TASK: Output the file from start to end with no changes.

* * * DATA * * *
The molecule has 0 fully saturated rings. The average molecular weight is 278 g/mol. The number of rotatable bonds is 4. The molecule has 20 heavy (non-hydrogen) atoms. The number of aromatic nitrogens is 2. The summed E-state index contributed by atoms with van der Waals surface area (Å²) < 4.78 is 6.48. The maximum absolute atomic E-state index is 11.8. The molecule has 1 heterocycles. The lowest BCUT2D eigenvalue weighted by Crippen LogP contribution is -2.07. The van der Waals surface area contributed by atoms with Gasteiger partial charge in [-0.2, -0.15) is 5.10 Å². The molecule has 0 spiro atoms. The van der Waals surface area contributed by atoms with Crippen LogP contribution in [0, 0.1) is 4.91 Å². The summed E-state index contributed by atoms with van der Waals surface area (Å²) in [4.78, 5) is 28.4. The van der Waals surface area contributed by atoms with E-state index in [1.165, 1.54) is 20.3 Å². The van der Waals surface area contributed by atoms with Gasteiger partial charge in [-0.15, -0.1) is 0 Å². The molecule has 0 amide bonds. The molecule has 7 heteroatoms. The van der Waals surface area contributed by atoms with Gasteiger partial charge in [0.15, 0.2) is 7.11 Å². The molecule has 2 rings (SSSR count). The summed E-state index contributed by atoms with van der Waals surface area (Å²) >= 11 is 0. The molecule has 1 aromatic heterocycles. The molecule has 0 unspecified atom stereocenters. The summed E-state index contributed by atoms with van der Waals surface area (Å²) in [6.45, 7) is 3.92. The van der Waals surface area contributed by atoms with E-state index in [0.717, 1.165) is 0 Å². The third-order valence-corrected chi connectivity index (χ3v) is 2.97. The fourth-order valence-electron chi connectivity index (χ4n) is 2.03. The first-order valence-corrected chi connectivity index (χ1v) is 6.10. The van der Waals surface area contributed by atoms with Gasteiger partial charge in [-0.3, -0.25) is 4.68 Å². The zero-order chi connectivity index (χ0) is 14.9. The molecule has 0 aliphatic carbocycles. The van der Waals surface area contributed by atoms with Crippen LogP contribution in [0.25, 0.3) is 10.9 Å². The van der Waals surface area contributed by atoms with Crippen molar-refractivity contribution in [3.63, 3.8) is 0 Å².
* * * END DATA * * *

The molecule has 0 fully saturated rings. The average molecular weight is 278 g/mol. The number of rotatable bonds is 4. The molecule has 20 heavy (non-hydrogen) atoms. The number of aromatic nitrogens is 2. The summed E-state index contributed by atoms with van der Waals surface area (Å²) < 4.78 is 6.48. The maximum absolute atomic E-state index is 11.8. The molecule has 1 heterocycles. The lowest BCUT2D eigenvalue weighted by Crippen LogP contribution is -2.07. The van der Waals surface area contributed by atoms with Gasteiger partial charge in [-0.2, -0.15) is 5.10 Å². The molecule has 0 spiro atoms. The van der Waals surface area contributed by atoms with Crippen LogP contribution in [0, 0.1) is 4.91 Å². The summed E-state index contributed by atoms with van der Waals surface area (Å²) in [4.78, 5) is 28.4. The van der Waals surface area contributed by atoms with E-state index in [1.165, 1.54) is 20.3 Å². The van der Waals surface area contributed by atoms with Gasteiger partial charge in [-0.15, -0.1) is 0 Å². The molecule has 0 amide bonds. The molecule has 7 heteroatoms. The van der Waals surface area contributed by atoms with Gasteiger partial charge in [0.15, 0.2) is 7.11 Å². The molecule has 2 rings (SSSR count). The summed E-state index contributed by atoms with van der Waals surface area (Å²) >= 11 is 0. The molecule has 1 aromatic heterocycles. The molecule has 0 unspecified atom stereocenters. The summed E-state index contributed by atoms with van der Waals surface area (Å²) in [6.45, 7) is 3.92. The van der Waals surface area contributed by atoms with E-state index in [0.717, 1.165) is 0 Å². The third-order valence-corrected chi connectivity index (χ3v) is 2.97. The fourth-order valence-electron chi connectivity index (χ4n) is 2.03. The first-order valence-corrected chi connectivity index (χ1v) is 6.10. The van der Waals surface area contributed by atoms with Gasteiger partial charge in [-0.3, -0.25) is 4.68 Å². The zero-order chi connectivity index (χ0) is 14.9. The molecule has 0 aliphatic carbocycles. The van der Waals surface area contributed by atoms with Crippen LogP contribution in [0.25, 0.3) is 10.9 Å². The van der Waals surface area contributed by atoms with Crippen molar-refractivity contribution in [3.63, 3.8) is 0 Å².